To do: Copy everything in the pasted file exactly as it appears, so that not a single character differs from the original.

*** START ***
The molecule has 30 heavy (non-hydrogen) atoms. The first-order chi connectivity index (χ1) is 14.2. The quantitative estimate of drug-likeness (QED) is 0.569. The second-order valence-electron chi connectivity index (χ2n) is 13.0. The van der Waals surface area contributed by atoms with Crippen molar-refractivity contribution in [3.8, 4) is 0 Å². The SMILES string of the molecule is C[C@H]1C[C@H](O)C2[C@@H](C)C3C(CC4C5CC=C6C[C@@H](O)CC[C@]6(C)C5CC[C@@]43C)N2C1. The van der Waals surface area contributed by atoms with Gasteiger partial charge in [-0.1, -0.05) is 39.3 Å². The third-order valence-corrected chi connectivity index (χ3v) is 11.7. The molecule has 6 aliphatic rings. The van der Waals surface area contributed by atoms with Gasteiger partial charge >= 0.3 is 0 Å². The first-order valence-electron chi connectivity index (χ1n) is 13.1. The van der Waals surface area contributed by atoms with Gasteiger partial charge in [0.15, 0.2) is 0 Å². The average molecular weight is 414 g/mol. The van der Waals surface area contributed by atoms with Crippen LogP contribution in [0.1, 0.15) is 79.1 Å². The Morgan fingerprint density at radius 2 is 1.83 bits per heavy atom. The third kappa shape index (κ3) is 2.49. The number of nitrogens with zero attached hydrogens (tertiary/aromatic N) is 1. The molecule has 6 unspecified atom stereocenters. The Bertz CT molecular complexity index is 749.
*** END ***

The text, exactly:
The molecule has 30 heavy (non-hydrogen) atoms. The first-order chi connectivity index (χ1) is 14.2. The quantitative estimate of drug-likeness (QED) is 0.569. The second-order valence-electron chi connectivity index (χ2n) is 13.0. The van der Waals surface area contributed by atoms with Crippen molar-refractivity contribution in [3.8, 4) is 0 Å². The SMILES string of the molecule is C[C@H]1C[C@H](O)C2[C@@H](C)C3C(CC4C5CC=C6C[C@@H](O)CC[C@]6(C)C5CC[C@@]43C)N2C1. The van der Waals surface area contributed by atoms with Gasteiger partial charge in [-0.1, -0.05) is 39.3 Å². The third-order valence-corrected chi connectivity index (χ3v) is 11.7. The molecule has 6 aliphatic rings. The van der Waals surface area contributed by atoms with Gasteiger partial charge >= 0.3 is 0 Å². The first-order valence-electron chi connectivity index (χ1n) is 13.1. The van der Waals surface area contributed by atoms with Gasteiger partial charge in [0.15, 0.2) is 0 Å². The average molecular weight is 414 g/mol. The van der Waals surface area contributed by atoms with Crippen LogP contribution in [0.1, 0.15) is 79.1 Å². The Morgan fingerprint density at radius 2 is 1.83 bits per heavy atom. The third kappa shape index (κ3) is 2.49. The number of nitrogens with zero attached hydrogens (tertiary/aromatic N) is 1. The molecule has 6 unspecified atom stereocenters. The Bertz CT molecular complexity index is 749.